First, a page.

Pipe Clamp Hold-Down for the Job Site - Fine Homebuilding
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Theres a Better Way


Pipe Clamp Hold-Down for the Job Site

comments (6) October 8th, 2009 in Blogs
grateful.ed Chuck Miller, editor at large

Video Length: 0:51
Produced by: John Ross; edited by Michael Dobsevage


This tip was sent to us by Joseph Kaye, of Uniondale, N.Y.:

Whenever I need a hold-down clamp on my bench, I reach for one of my pipe clamps. As shown in the (video), I insert a short length of pipe through a hole in the bench top. It is threaded into a pipe flange secured upside-down to the underside of the bench, giving me the versatility of a hold-down without having to buy one.

To see a drawing of how this works, study the illustration for Joseph's tip in the Fine Homebuilding archive, availble to FineHomebuilding.com online members.


posted in: Blogs, job site, bench, pipe clamp

Comments (6)

Fumbletrumpet Fumbletrumpet writes: Pipe clamps are an excellent system that I have see in the USA, but we don't really have them here in the UK (our pipe is metric and all too often plastic or copper - threaded imperial steel/iron pipe is hard to source).

We do however have a sort-of 'system' of clampy type things which fit into the standard holes within a 'Workmate' (do you guys have these sort of folding benches ?) or its cheaper clones. These hold-downs (we sometimes call them 'dogs') may not be available in the USA, but if they are, why go to all the trouble of making something that already exists as an off the shelf product ?

Anyways, how often do you need a clamp in the middle of a board or bench ? Easiest of all must be clamp near an edge with a ratchet clamp or lever a hold down timber batten off a slightly thicker than workpiece shim with the clamp in between (sorry, needs a pic to explain really).

Like the pipe clamp system, just seems a lot of work to me.
Posted: 3:59 am on November 28th

bill117 bill117 writes: I don't have a pipe threader. Why not just drill a hole the size of the pipe and remove the sliding end of the pipe clamp, thread the pipe through the hole, and replace the sliding end?
Posted: 11:51 pm on October 13th

notretired notretired writes: I was watching how you did multiple doors. I use a variation of that method. I set up sawhorses about 4 inches further apart than the doors are long. Then I drill 3 holes, 1 in the center of bottom and 2 in the top about 6 inches from each edge of the door with a 3/8 inch bit. I put a 3/8 x 5 inch bolt in each hole. The single bolt acts as the pivot and the other two hold the door steady. Using the two bolts you can easily flip to the other side. The best part is there are no runs.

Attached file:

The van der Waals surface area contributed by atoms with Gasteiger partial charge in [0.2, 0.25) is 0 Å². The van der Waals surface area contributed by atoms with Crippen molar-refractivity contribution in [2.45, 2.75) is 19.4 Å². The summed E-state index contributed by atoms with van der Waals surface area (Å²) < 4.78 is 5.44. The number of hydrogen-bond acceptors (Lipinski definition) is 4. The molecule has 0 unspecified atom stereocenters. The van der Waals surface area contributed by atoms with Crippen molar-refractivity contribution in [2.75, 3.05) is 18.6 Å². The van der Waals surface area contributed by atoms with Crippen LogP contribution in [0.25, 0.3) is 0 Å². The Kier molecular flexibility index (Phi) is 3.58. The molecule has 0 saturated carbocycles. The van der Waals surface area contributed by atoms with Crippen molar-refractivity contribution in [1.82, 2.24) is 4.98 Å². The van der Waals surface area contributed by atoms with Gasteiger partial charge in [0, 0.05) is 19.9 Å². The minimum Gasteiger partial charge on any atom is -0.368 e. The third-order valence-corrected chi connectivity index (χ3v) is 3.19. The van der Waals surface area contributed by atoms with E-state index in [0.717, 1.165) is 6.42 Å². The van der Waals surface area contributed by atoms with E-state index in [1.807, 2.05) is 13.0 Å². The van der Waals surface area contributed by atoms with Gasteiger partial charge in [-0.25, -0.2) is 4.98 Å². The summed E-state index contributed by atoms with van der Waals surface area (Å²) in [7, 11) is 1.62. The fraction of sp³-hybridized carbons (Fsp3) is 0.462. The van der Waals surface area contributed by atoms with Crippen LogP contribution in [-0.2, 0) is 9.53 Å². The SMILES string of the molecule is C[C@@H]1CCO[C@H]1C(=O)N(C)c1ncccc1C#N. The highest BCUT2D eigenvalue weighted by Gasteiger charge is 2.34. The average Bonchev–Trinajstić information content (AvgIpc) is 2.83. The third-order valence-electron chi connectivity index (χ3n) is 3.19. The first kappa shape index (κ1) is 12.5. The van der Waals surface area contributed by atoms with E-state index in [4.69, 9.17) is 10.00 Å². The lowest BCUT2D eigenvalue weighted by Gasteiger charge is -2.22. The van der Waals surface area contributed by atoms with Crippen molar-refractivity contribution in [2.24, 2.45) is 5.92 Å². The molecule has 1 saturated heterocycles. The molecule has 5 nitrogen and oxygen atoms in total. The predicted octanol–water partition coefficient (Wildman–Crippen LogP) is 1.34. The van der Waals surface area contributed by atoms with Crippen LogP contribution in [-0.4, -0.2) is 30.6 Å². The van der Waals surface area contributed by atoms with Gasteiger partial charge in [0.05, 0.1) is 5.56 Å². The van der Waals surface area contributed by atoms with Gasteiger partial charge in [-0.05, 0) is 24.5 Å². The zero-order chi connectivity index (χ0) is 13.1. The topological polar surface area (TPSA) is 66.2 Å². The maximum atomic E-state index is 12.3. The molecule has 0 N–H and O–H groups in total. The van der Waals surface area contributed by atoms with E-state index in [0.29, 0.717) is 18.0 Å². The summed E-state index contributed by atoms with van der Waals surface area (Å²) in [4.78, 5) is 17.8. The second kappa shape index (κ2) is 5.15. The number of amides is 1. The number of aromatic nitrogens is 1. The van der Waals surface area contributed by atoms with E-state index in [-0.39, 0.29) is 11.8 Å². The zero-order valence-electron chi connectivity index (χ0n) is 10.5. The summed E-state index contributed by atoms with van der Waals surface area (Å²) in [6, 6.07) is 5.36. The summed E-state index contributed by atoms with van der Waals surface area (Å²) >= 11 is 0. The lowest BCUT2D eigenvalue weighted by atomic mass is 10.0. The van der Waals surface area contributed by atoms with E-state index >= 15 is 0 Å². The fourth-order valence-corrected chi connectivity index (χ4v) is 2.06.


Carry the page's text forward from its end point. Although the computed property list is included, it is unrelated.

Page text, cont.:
I refinished 96 doors total for a customer using this trick
Posted: 12:42 am on October 13th

woodwrangler woodwrangler writes: I glued up elliptical header moldings using a similar arrangement. After determining the shape of the final piece and laying it out with straight board sections, I drilled somewhat oversized holes for the clamp pipes, locating them where they would do the most good. I used the clutch-plate tail-pieces on the underside and added stiffening 2x4s on edge going the length of the jig and in between, next to the holes. The bottom of the clamps hooked onto these stiffeners and held the boards to the table, with scraps protecting the boards, to produce flat finished moldings. I used biscuits in the ends of the board pieces where they would not show in final form and let it set overnight, ready for final shaping. I still have that fixture 19 yrs later.
Posted: 4:50 pm on October 12th

wapitiscat wapitiscat writes: I might try this using the clutch plate tail piece of the clamp and see if it works similar to a traditional holdfast. That way, you're only limited by the length of pipe and not the range of the treads on the clamp end.
Posted: 12:00 pm on October 12th

renosteinke renosteinke writes: Please note that these flanges will NOT accept pipe from either direction. If you look closely, you will see that the flange was installed into an over-sized hole, to allow the 'stub' portion to recess into the board.

In a sense, you have to attach the flange to the board in a 'backwards' fashion.

I believe FWW shoed a similar arrangement, only using MDF. In that example, the hole was small enough that the pipe nipple itself was able to cut it's own threads into the MDF.
Posted: 1:05 pm on October 9th

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